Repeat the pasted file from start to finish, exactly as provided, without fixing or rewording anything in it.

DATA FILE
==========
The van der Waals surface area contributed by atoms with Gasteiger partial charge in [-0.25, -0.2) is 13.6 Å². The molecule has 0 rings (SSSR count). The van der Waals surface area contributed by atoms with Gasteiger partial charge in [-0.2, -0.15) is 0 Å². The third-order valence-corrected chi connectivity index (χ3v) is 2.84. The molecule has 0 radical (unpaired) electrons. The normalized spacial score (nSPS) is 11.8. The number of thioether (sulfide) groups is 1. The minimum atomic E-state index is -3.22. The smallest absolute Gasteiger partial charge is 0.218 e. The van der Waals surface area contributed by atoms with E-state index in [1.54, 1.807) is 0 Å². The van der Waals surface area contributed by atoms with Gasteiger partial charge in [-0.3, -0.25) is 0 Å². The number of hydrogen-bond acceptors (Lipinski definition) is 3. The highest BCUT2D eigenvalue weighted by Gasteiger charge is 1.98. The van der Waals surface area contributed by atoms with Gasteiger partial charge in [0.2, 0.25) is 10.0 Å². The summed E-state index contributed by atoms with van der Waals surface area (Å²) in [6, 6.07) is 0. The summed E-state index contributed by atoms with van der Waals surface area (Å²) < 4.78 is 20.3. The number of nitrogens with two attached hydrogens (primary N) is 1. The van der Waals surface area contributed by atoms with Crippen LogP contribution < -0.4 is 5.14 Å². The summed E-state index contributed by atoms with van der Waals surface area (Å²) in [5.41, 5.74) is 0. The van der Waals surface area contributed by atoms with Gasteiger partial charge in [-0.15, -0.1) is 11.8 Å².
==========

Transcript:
The van der Waals surface area contributed by atoms with Gasteiger partial charge in [-0.25, -0.2) is 13.6 Å². The molecule has 0 rings (SSSR count). The van der Waals surface area contributed by atoms with Gasteiger partial charge in [-0.2, -0.15) is 0 Å². The third-order valence-corrected chi connectivity index (χ3v) is 2.84. The molecule has 0 radical (unpaired) electrons. The normalized spacial score (nSPS) is 11.8. The number of thioether (sulfide) groups is 1. The minimum atomic E-state index is -3.22. The smallest absolute Gasteiger partial charge is 0.218 e. The van der Waals surface area contributed by atoms with E-state index in [1.54, 1.807) is 0 Å². The van der Waals surface area contributed by atoms with Gasteiger partial charge in [-0.3, -0.25) is 0 Å². The number of hydrogen-bond acceptors (Lipinski definition) is 3. The highest BCUT2D eigenvalue weighted by Gasteiger charge is 1.98. The van der Waals surface area contributed by atoms with Gasteiger partial charge in [0.2, 0.25) is 10.0 Å². The summed E-state index contributed by atoms with van der Waals surface area (Å²) in [6, 6.07) is 0. The summed E-state index contributed by atoms with van der Waals surface area (Å²) < 4.78 is 20.3. The number of nitrogens with two attached hydrogens (primary N) is 1. The van der Waals surface area contributed by atoms with Crippen LogP contribution < -0.4 is 5.14 Å². The summed E-state index contributed by atoms with van der Waals surface area (Å²) in [5.41, 5.74) is 0. The van der Waals surface area contributed by atoms with Gasteiger partial charge in [-0.15, -0.1) is 11.8 Å².